The National Computer Security Center (NCSC, at www.radium.ncsc.mil) was established in 1981 as part of the U.S. Department of Defense's (DoD) National Security Agency (NSA) to help the government, corporations, and home users protect proprietary and personal data stored in computer systems. As part of this goal, the NCSC created a range of security ratings, listed in Table 8-1, that are used to indicate the degree of protection commercial operating systems, network components, and trusted applications offer. These security ratings, which are assigned based on the DoD's Trusted Computer System Evaluation Criteria (TCSEC), were defined in 1983 and are commonly referred to as "the Orange Book."
Table 8-1 TCSEC Rating Levels
|B1||Labeled Security Protection|
|C2||Controlled Access Protection|
|C1||Discretionary Access Protection (obsolete)|
The TCSEC standard consists of "levels of trust" ratings, where higher levels build on lower levels by adding more rigorous protection and validation requirements. No operating system meets the A1, or "Verified Design," rating. Although a few operating systems have earned one of the B-level ratings, C2 is considered sufficient and the highest rating practical for a general-purpose operating system.
In July 1995, Microsoft Windows NT 3.5 (Workstation and Server) with Service Pack 3 was the first version of Windows NT to earn the C2 rating. In March 1999, Windows NT 4 with Service Pack 3 achieved an E3 rating from the U.K. government's Information Technology Security (ITSEC) organization, a rating equivalent to a U.S. C2 rating. In November 1999, Windows NT 4 with Service Pack 6a earned a C2 rating in both stand-alone and networked configurations.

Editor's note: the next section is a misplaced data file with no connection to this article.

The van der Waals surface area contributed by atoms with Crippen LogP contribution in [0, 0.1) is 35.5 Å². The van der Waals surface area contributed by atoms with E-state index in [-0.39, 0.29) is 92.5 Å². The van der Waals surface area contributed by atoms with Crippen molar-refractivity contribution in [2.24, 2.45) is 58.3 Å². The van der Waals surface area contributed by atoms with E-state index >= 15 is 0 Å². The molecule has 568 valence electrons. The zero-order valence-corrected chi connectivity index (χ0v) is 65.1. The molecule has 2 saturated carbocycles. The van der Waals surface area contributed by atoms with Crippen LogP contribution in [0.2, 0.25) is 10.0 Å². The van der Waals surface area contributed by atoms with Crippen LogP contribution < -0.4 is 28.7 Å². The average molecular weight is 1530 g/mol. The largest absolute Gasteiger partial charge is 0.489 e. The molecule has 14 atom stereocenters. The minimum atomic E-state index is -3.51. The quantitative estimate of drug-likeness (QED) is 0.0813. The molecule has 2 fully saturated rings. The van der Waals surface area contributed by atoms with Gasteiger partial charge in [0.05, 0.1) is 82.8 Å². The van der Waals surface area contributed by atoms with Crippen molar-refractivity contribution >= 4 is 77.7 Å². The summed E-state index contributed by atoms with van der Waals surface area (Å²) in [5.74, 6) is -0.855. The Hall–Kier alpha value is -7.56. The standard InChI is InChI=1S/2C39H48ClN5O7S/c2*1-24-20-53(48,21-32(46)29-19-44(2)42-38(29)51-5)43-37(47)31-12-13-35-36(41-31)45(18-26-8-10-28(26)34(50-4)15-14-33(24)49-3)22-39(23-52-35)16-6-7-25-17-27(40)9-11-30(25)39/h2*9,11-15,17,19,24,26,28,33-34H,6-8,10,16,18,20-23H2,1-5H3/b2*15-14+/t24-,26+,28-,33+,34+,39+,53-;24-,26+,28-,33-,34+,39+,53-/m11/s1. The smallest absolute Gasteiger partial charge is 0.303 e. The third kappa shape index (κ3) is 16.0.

The rating process takes several years, so although Windows 2000 has been submitted to international security certification organizations, it will probably be some time before its evaluations are complete. However, the fundamental security architecture of Windows 2000 is, if anything, a more robust evolution of that in Windows NT 4, just as Windows NT 4 evolved the Windows NT 3.5 implementation. Windows 2000 will almost certainly achieve the same ratings that Windows NT 4 has.
What's involved in earning a C2 security rating? The following are the key requirements:
Windows NT also meets two requirements of B-level security:
Windows 2000 meets all of these requirements through its security subsystem and related components.
The Common Criteria
In January 1996, the United States, United Kingdom, Germany, France, Canada, and the Netherlands released the jointly developed Common Criteria for Information Technology Security Evaluation (CCITSE) specification. CCITSE, usually referred to as the Common Criteria (CC), is becoming the recognized multinational standard for product security evaluation.
The CC is more flexible than the TCSEC trust ratings and has a structure closer to the ITSEC than to the TCSEC. The CC includes the concept of a Protection Profile (PP) to collect security requirements into easily specified and compared sets, and the concept of a Security Target (ST) that contains a set of security requirements that can be made by reference to a PP.
Windows 2000 will be rated using the CC rather than the TCSEC because the U.S. government no longer evaluates products against the TCSEC. You can find out more about the CC at www.radium.ncsc.mil/tpep/library/ccitse.